Russian ambassador doused in red paint during Victory Day in Poland

Russian ambassador is doused in red paint and branded a ‘fascist’ by pro-Ukraine activists while laying flowers at Soviet war memorial in Poland

  • Sergei Andreev attempted to lay wreaths at Soviet cemetery in Warsaw today 
  • Ceremony, which embassy said would not be going ahead just two days ago, was interrupted by protesters angry over Russia’s invasion of Ukraine 
  • Andreev was pelted with objects and then had red paint thrown into his face 
  • Police eventually arrived to escort him away, and he later said he was unhurt 
  • Russia‘s ambassador to Poland was doused in red paint and pelted with objects as he tried to lay a wreath at a memorial to Soviet soldiers in Warsaw today.

    Sergei Andreev was confronted by protesters as he tried to mark Victory Day – Nazi Germany‘s surrender in 1945 – at the Soviet Military ceremony in the Polish capital.

    He was blocked from entering the cemetery by a crowd that waved Ukrainian flags in his face and chanted ‘fascist’ before people began throwing things at him. 

    Andreev and his security detail were hit multiple times with projectiles before one demonstrator threw a bag of red paint into his face. 

    The delegation where prevented from reaching the war memorial at the centre of the cemetery or laying the wreaths they had brought with them.

    Instead, police had to be called to escort them away. Andreev said later that he had not been injured during the fracas.

    But the incident highlights tensions that have been building between Russia and other former Soviet states since the invasion of Ukraine.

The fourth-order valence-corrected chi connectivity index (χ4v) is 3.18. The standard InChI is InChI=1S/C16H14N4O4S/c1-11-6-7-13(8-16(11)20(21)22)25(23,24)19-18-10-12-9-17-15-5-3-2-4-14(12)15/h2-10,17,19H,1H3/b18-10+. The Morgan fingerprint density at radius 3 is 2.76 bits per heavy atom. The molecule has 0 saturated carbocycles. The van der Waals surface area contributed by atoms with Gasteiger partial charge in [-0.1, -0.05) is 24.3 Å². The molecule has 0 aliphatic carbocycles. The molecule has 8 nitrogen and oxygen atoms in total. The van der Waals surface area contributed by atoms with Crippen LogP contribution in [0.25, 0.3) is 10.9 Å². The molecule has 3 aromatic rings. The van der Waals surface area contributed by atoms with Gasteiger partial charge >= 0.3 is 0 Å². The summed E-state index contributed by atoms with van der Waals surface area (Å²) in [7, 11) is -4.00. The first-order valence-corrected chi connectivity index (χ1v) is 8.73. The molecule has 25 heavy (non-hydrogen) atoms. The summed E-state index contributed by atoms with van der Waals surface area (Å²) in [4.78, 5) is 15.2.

Poland – which has a long and bloody history with Soviet Russia – has been a staunch supporter of Ukraine since the early days of the war and has been on the receiving end of threats by Kremlin propagandists as a result.

    Despite the threats, the Polish government has continued to supply weapons to Ukraine including sending more than 200 T-72 tanks to bolster its armed forces.

    Russian state media was quick to seize on the incident in Warsaw as evidence of what it claims is growing anti-Russian sentiment in the West, motivated by what the Kremlin insists is Nazism.

    Maria Zakharova, a spokeswoman for Moscow’s foreign ministry, posted about the incident on her Telegram channel – saying that ‘fans of neo-Nazism have once again bared their faces, and it is bloody.’

    ‘The demolition of monuments to the heroes of the Second World War, the desecration of graves, and now the disruption of the flower-laying ceremony on a holy day for every decent person prove the already obvious – the West has set a course for the reincarnation of fascism,’ she messaged to followers.

    A planned Immortal Regiment march – when families of soldiers killed during the Second World War walk through the streets holding photos of their dead loved ones – was also cancelled.

    Authorities in Warsaw had warned such events could be illegal, because they were designed to show support for Putin’s war in Ukraine.

    Polish law prohibits ‘public calls for aggressive war’ and the displaying of symbols linked to ‘fascist or totalitarian states’.

    The Russian foreign ministry described the allegation as ‘absurd and unfounded’.

    Ambassadors said at the time that they no longer planned to hold the march or wreath-laying ceremony because Poland was unlikely to ensure its safety.

    It is unclear exactly why the ministry attempted to go ahead with the wreath-laying regardless, though images of the ambassador being attacked play nicely into the Kremlin’s narrative of Russia being surrounded by enemies.